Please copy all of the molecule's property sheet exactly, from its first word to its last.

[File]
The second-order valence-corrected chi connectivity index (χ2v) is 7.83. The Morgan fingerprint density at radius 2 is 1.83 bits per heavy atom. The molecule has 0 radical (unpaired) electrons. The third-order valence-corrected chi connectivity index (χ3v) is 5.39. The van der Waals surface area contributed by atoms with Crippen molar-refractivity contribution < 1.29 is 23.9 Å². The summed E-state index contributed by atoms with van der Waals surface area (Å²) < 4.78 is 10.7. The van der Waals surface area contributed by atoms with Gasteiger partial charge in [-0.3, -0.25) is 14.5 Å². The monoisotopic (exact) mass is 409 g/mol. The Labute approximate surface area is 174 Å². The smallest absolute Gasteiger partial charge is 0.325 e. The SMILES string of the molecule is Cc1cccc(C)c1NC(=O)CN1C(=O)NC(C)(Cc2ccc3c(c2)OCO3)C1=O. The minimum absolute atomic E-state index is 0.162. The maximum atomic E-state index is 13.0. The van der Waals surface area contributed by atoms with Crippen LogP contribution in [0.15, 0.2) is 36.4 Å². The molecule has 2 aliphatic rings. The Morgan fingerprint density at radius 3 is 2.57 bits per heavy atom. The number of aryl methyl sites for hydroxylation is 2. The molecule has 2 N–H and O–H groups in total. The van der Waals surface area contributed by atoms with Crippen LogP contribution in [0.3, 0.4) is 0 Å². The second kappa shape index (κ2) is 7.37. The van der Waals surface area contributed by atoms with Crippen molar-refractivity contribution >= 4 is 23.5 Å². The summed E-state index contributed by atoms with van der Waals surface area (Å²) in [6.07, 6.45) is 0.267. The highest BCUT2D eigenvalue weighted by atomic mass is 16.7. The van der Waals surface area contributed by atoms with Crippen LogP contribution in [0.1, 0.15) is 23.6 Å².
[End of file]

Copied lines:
The second-order valence-corrected chi connectivity index (χ2v) is 7.83. The Morgan fingerprint density at radius 2 is 1.83 bits per heavy atom. The molecule has 0 radical (unpaired) electrons. The third-order valence-corrected chi connectivity index (χ3v) is 5.39. The van der Waals surface area contributed by atoms with Crippen molar-refractivity contribution < 1.29 is 23.9 Å². The summed E-state index contributed by atoms with van der Waals surface area (Å²) < 4.78 is 10.7. The van der Waals surface area contributed by atoms with Gasteiger partial charge in [-0.3, -0.25) is 14.5 Å². The monoisotopic (exact) mass is 409 g/mol. The Labute approximate surface area is 174 Å². The smallest absolute Gasteiger partial charge is 0.325 e. The SMILES string of the molecule is Cc1cccc(C)c1NC(=O)CN1C(=O)NC(C)(Cc2ccc3c(c2)OCO3)C1=O. The minimum absolute atomic E-state index is 0.162. The maximum atomic E-state index is 13.0. The van der Waals surface area contributed by atoms with Crippen LogP contribution in [0.15, 0.2) is 36.4 Å². The molecule has 2 aliphatic rings. The Morgan fingerprint density at radius 3 is 2.57 bits per heavy atom. The number of aryl methyl sites for hydroxylation is 2. The molecule has 2 N–H and O–H groups in total. The van der Waals surface area contributed by atoms with Crippen LogP contribution in [0.3, 0.4) is 0 Å². The second kappa shape index (κ2) is 7.37. The van der Waals surface area contributed by atoms with Crippen molar-refractivity contribution >= 4 is 23.5 Å². The summed E-state index contributed by atoms with van der Waals surface area (Å²) in [6.07, 6.45) is 0.267. The highest BCUT2D eigenvalue weighted by atomic mass is 16.7. The van der Waals surface area contributed by atoms with Crippen LogP contribution in [0.1, 0.15) is 23.6 Å².